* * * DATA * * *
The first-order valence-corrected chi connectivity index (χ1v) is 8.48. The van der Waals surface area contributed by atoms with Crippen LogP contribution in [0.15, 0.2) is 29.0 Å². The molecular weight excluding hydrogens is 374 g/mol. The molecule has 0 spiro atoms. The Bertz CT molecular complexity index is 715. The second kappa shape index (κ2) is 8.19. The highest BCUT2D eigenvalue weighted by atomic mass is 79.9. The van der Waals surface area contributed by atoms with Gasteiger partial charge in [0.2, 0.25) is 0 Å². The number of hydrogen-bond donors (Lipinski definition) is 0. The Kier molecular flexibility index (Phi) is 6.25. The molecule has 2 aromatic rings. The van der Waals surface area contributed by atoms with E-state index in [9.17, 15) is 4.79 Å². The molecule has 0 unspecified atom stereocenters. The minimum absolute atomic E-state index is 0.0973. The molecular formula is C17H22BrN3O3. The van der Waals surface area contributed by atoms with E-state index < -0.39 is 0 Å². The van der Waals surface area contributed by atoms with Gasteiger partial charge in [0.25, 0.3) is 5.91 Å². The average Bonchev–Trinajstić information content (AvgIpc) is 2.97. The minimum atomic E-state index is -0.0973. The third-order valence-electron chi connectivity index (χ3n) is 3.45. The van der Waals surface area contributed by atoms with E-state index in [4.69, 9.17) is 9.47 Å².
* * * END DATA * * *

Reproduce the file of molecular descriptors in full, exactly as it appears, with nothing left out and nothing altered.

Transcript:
The first-order valence-corrected chi connectivity index (χ1v) is 8.48. The van der Waals surface area contributed by atoms with Crippen LogP contribution in [0.15, 0.2) is 29.0 Å². The molecular weight excluding hydrogens is 374 g/mol. The molecule has 0 spiro atoms. The Bertz CT molecular complexity index is 715. The second kappa shape index (κ2) is 8.19. The highest BCUT2D eigenvalue weighted by atomic mass is 79.9. The van der Waals surface area contributed by atoms with Gasteiger partial charge in [0.2, 0.25) is 0 Å². The number of hydrogen-bond donors (Lipinski definition) is 0. The Kier molecular flexibility index (Phi) is 6.25. The molecule has 2 aromatic rings. The van der Waals surface area contributed by atoms with E-state index in [9.17, 15) is 4.79 Å². The molecule has 0 unspecified atom stereocenters. The minimum absolute atomic E-state index is 0.0973. The molecular formula is C17H22BrN3O3. The van der Waals surface area contributed by atoms with E-state index < -0.39 is 0 Å². The van der Waals surface area contributed by atoms with Gasteiger partial charge in [0.25, 0.3) is 5.91 Å². The average Bonchev–Trinajstić information content (AvgIpc) is 2.97. The minimum atomic E-state index is -0.0973. The third-order valence-electron chi connectivity index (χ3n) is 3.45. The van der Waals surface area contributed by atoms with E-state index in [4.69, 9.17) is 9.47 Å².